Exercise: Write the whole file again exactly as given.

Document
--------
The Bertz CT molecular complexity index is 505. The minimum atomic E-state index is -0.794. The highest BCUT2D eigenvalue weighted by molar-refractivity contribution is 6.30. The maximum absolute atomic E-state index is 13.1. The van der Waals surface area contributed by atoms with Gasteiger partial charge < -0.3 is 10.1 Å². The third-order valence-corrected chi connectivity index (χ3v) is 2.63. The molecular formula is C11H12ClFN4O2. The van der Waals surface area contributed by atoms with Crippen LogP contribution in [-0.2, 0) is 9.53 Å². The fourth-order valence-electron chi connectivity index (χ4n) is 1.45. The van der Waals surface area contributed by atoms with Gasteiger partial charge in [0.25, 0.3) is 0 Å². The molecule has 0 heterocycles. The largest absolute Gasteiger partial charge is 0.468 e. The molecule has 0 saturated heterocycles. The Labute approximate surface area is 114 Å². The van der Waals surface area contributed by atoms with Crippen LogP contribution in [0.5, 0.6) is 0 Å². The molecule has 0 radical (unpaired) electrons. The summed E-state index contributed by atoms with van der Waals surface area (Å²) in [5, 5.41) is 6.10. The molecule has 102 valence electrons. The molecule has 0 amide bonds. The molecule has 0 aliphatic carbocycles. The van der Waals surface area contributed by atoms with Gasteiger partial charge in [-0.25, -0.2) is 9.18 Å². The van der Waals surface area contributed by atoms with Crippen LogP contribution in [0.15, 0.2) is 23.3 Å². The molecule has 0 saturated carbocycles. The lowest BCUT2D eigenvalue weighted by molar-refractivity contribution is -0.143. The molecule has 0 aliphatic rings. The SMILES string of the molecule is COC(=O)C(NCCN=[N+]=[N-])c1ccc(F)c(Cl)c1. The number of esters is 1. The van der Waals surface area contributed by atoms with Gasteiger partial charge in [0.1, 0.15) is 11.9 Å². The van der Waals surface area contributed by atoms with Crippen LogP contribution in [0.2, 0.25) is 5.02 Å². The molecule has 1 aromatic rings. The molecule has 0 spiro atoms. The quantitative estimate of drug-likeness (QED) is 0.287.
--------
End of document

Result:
The Bertz CT molecular complexity index is 505. The minimum atomic E-state index is -0.794. The highest BCUT2D eigenvalue weighted by molar-refractivity contribution is 6.30. The maximum absolute atomic E-state index is 13.1. The van der Waals surface area contributed by atoms with Gasteiger partial charge < -0.3 is 10.1 Å². The third-order valence-corrected chi connectivity index (χ3v) is 2.63. The molecular formula is C11H12ClFN4O2. The van der Waals surface area contributed by atoms with Crippen LogP contribution in [-0.2, 0) is 9.53 Å². The fourth-order valence-electron chi connectivity index (χ4n) is 1.45. The van der Waals surface area contributed by atoms with Gasteiger partial charge in [0.25, 0.3) is 0 Å². The molecule has 0 heterocycles. The largest absolute Gasteiger partial charge is 0.468 e. The molecule has 0 saturated heterocycles. The Labute approximate surface area is 114 Å². The van der Waals surface area contributed by atoms with Crippen LogP contribution in [0.5, 0.6) is 0 Å². The molecule has 0 radical (unpaired) electrons. The summed E-state index contributed by atoms with van der Waals surface area (Å²) in [5, 5.41) is 6.10. The molecule has 102 valence electrons. The molecule has 0 amide bonds. The molecule has 0 aliphatic carbocycles. The van der Waals surface area contributed by atoms with Gasteiger partial charge in [-0.25, -0.2) is 9.18 Å². The van der Waals surface area contributed by atoms with Crippen LogP contribution in [0.15, 0.2) is 23.3 Å². The molecule has 0 saturated carbocycles. The lowest BCUT2D eigenvalue weighted by molar-refractivity contribution is -0.143. The molecule has 0 aliphatic rings. The SMILES string of the molecule is COC(=O)C(NCCN=[N+]=[N-])c1ccc(F)c(Cl)c1. The number of esters is 1. The van der Waals surface area contributed by atoms with Gasteiger partial charge in [0.1, 0.15) is 11.9 Å². The van der Waals surface area contributed by atoms with Crippen LogP contribution in [0.2, 0.25) is 5.02 Å². The molecule has 1 aromatic rings. The molecule has 0 spiro atoms. The quantitative estimate of drug-likeness (QED) is 0.287.